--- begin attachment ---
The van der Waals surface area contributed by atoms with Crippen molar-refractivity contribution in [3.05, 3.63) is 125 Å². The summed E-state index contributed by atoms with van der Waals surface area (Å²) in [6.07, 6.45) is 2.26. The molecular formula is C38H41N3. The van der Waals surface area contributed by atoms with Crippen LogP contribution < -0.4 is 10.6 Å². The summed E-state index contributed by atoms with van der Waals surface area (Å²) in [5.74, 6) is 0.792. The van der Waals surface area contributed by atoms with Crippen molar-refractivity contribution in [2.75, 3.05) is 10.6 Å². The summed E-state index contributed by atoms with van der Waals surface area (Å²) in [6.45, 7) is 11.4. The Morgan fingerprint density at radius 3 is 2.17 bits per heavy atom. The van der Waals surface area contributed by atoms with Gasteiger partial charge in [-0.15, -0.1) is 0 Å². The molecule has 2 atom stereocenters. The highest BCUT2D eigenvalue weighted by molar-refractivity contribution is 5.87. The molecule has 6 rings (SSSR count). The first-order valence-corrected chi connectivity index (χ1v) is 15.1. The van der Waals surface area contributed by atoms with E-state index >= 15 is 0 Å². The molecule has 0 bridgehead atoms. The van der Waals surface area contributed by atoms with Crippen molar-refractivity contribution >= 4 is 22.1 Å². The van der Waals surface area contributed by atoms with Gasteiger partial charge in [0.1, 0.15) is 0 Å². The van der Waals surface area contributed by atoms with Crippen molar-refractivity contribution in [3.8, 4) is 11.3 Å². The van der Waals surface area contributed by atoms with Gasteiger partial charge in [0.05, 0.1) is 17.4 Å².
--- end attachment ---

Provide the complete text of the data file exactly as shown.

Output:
The van der Waals surface area contributed by atoms with Crippen molar-refractivity contribution in [3.05, 3.63) is 125 Å². The summed E-state index contributed by atoms with van der Waals surface area (Å²) in [6.07, 6.45) is 2.26. The molecular formula is C38H41N3. The van der Waals surface area contributed by atoms with Crippen LogP contribution < -0.4 is 10.6 Å². The summed E-state index contributed by atoms with van der Waals surface area (Å²) in [5.74, 6) is 0.792. The van der Waals surface area contributed by atoms with Crippen molar-refractivity contribution in [2.75, 3.05) is 10.6 Å². The summed E-state index contributed by atoms with van der Waals surface area (Å²) in [6.45, 7) is 11.4. The Morgan fingerprint density at radius 3 is 2.17 bits per heavy atom. The van der Waals surface area contributed by atoms with Gasteiger partial charge in [-0.15, -0.1) is 0 Å². The molecule has 2 atom stereocenters. The highest BCUT2D eigenvalue weighted by molar-refractivity contribution is 5.87. The molecule has 6 rings (SSSR count). The first-order valence-corrected chi connectivity index (χ1v) is 15.1. The van der Waals surface area contributed by atoms with E-state index >= 15 is 0 Å². The molecule has 0 bridgehead atoms. The van der Waals surface area contributed by atoms with Crippen molar-refractivity contribution >= 4 is 22.1 Å². The van der Waals surface area contributed by atoms with Gasteiger partial charge in [0.1, 0.15) is 0 Å². The van der Waals surface area contributed by atoms with Crippen molar-refractivity contribution in [3.8, 4) is 11.3 Å². The van der Waals surface area contributed by atoms with Gasteiger partial charge in [0.05, 0.1) is 17.4 Å².